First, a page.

Not Mallarmé’s Swan
Two years ago a pair of black swans
Arrived on the lower pond of Mt Annan
Botanical Garden, flying mainly by night.
No longer locked in ice they couple now,
One in a nest of Tassel Sedge,
The other, nonchalant, neck drowned.
They have repopulated vast tracts
Of hills cleared of African Olive and Privet
Where bellbirds once felt for the dark
Elysian Fields by sound. Surely, loveliest
Landscape, in the city there must be,
Half ashamed somewhere, a peaceful street,
A building owned by someone who reminds us
Of you; who, in a weak painting of sun,
Reads and rests from reading, knowing that
Above, a billion stars spill.
What commands we follow, what lines
We tell ourselves and walk as if we do
Not inhabit this world, it is ours no longer.
And if children still hold our hands
In the presence of these swans and sing
A little bit from the bird hide, posting
Themselves through every slot available, so what!
But for all that we are overtaken by cyclists
Many times in an attempt to magnetise us.
Editor’s note: ‘Mallarmé’s Swan’ is one of a number of works by American abstract expressionist painter Robert Motherwell (1915–1991) in tribute to French symbolist poet Stéphane Mallarmé (1842–1898). In ‘Mallarmé’s Swan’, Motherwell was alluding to a poem by Mallarmé (‘The virgin, the vivacious, and the beautiful today’) where a swan caught in the ice of a pond and yearning to be free, symbolises the poet’s own lament for his entrapment in loss of creativity.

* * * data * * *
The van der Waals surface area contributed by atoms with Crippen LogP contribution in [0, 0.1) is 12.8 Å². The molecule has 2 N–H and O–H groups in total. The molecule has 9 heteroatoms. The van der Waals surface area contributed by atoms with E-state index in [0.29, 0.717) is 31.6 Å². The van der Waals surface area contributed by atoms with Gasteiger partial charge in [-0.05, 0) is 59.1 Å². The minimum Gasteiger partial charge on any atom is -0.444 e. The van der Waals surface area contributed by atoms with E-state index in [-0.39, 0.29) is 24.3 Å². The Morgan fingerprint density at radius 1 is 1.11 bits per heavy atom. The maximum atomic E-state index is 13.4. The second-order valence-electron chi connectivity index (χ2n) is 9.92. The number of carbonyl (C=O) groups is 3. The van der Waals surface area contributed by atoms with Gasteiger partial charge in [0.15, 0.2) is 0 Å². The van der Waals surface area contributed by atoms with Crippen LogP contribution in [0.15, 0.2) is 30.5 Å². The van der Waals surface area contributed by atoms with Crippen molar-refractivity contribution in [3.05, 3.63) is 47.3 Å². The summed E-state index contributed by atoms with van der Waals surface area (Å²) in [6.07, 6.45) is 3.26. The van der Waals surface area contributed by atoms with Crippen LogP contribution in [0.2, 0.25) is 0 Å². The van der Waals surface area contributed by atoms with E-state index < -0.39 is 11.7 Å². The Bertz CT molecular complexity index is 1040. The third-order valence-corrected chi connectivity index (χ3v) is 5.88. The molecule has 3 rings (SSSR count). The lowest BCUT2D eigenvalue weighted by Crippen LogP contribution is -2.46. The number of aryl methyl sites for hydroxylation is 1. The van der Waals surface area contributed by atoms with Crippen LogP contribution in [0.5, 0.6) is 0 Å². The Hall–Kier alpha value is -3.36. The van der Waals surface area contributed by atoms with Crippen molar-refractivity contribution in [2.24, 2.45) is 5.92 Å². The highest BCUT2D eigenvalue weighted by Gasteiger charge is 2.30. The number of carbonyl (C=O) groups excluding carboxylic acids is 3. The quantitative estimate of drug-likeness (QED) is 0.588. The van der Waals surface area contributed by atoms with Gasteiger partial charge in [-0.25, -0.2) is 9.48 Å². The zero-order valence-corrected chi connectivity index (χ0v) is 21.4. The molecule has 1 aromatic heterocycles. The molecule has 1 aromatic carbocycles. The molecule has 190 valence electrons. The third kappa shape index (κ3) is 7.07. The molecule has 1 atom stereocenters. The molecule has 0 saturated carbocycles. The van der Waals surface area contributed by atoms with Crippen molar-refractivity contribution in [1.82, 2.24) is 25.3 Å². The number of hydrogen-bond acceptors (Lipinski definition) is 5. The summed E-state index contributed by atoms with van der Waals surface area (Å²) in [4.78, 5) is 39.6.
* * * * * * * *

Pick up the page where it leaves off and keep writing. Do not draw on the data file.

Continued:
Glenn McPherson lives in Sydney. Published in leading Australian poetry journals and anthologies, he has worked as a teacher for more than 20 years. Growing up in small country towns in Central Queensland and North-Western NSW, he received his teaching degree from the University of New England, followed by his Masters in Education, then Masters in Creative Writing, from the University of Sydney. He helps run a school creative journal at Broughton Anglican College, assisting students in developing skills in journalism and creative writing. They published their first edition before the COVID-19 pandemic struck, and the interview with the celebrated Australian poet, essayist and teacher Mark Tredinnick was the first to be included in the journal.
Readers’ original and unpublished poems of up to 40 lines can be emailed, with postal address, to email@example.com. Submissions should be in the body of the email, not as attachments. A poetry book will be awarded to each accepted contributor.
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